Difference between revisions of "Alac2005"

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{{BibEntry
 
{{BibEntry
 
|BibType=ARTICLE
 
|BibType=ARTICLE
|Author(s)=Morana Alac;
+
|Author(s)=Morana Alač;
 
|Title=From trash to treasure: learning about brain images through multimodality
 
|Title=From trash to treasure: learning about brain images through multimodality
 
|Tag(s)=EMCA;
 
|Tag(s)=EMCA;
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|Year=2005
 
|Year=2005
 
|Journal=Semiotica
 
|Journal=Semiotica
|Volume=156
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|Number=156
|Number=177-202
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|Pages=177–202
 +
|URL=http://www.degruyter.com/view/j/semi.2005.2005.issue-156/semi.2005.2005.156.177/semi.2005.2005.156.177.xml
 +
|DOI=10.1515/semi.2005.2005.156.177
 +
|Abstract=Cognitive Neuroscientists use functional magnetic resonance imaging (fMRI) technology to generate digital images of the human brain. An fMRI image, as a final product of the scientific work, does not document movements and sounds that were present when such an image was recorded. Yet, a focus on actual moments of scientific practice reveals that such forgotten elements of practice can play important roles in understanding and knowledge acquisition. The multimodal interaction among scientists and digital screens shows how movements of the experimental subject and the scanner noise are performed to make images meaningful. Moreover, it suggests that the phenomena whose detection is crucial for a scientific reading of the brain images, such as motion artifacts, become visible as a result of coordination of various semiotic modalities (i.e., images, talk, body movements, gesture, etc.).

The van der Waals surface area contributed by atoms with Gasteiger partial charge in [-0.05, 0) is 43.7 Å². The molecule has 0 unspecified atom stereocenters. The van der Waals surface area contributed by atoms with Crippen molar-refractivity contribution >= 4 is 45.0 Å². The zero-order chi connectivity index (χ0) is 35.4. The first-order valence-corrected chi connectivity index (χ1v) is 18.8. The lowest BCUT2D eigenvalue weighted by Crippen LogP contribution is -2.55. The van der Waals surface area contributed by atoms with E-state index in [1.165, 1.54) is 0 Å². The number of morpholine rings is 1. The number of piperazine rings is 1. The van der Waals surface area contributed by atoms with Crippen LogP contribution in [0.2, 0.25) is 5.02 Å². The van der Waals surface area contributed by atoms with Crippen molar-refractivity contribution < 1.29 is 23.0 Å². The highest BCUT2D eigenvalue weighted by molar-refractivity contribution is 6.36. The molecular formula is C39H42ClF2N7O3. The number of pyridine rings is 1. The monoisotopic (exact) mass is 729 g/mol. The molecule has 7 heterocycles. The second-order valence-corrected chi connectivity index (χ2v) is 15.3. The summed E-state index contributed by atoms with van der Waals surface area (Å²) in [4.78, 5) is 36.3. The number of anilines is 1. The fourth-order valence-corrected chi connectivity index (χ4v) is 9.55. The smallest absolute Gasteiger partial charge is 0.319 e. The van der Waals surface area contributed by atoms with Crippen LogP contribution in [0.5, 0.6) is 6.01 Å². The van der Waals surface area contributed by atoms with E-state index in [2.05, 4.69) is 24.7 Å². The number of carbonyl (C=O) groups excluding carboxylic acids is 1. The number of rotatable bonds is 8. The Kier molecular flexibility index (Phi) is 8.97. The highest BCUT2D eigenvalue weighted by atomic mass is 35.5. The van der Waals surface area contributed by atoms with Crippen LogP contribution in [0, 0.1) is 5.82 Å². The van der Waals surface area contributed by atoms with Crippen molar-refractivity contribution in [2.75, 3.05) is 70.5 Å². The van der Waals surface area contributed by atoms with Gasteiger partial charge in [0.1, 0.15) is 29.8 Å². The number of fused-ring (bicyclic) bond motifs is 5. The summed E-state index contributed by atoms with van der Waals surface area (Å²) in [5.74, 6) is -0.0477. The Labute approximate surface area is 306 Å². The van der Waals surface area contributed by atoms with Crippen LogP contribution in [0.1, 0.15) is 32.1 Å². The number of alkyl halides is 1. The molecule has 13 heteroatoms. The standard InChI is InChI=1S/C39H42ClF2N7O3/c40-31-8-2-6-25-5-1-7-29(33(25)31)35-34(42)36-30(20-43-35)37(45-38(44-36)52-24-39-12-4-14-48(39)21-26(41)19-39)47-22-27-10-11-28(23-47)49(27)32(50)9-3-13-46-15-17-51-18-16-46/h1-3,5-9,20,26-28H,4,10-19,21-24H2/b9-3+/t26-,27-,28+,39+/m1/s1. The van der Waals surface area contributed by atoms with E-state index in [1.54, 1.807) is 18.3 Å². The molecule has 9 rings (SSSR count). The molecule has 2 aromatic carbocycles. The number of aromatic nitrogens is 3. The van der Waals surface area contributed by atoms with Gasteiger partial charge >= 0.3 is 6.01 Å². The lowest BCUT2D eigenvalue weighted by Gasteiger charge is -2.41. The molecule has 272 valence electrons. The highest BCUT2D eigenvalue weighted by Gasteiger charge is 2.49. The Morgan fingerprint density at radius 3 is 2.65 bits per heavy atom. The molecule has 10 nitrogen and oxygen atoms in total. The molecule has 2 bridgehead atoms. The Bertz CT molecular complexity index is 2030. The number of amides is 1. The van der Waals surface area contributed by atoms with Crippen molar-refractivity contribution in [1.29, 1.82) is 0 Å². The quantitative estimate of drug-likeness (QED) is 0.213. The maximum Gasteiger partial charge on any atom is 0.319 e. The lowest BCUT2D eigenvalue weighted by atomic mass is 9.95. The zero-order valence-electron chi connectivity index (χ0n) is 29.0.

}}
 
}}

Revision as of 17:41, 16 February 2016

Alac2005
BibType ARTICLE
Key Alac2005
Author(s) Morana Alač
Title From trash to treasure: learning about brain images through multimodality
Editor(s)
Tag(s) EMCA
Publisher
Year 2005
Language
City
Month
Journal Semiotica
Volume
Number 156
Pages 177–202
URL Link
DOI 10.1515/semi.2005.2005.156.177
ISBN
Organization
Institution
School
Type
Edition
Series
Howpublished
Book title
Chapter

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Abstract

Cognitive Neuroscientists use functional magnetic resonance imaging (fMRI) technology to generate digital images of the human brain. An fMRI image, as a final product of the scientific work, does not document movements and sounds that were present when such an image was recorded. Yet, a focus on actual moments of scientific practice reveals that such forgotten elements of practice can play important roles in understanding and knowledge acquisition. The multimodal interaction among scientists and digital screens shows how movements of the experimental subject and the scanner noise are performed to make images meaningful. Moreover, it suggests that the phenomena whose detection is crucial for a scientific reading of the brain images, such as motion artifacts, become visible as a result of coordination of various semiotic modalities (i.e., images, talk, body movements, gesture, etc.).

Notes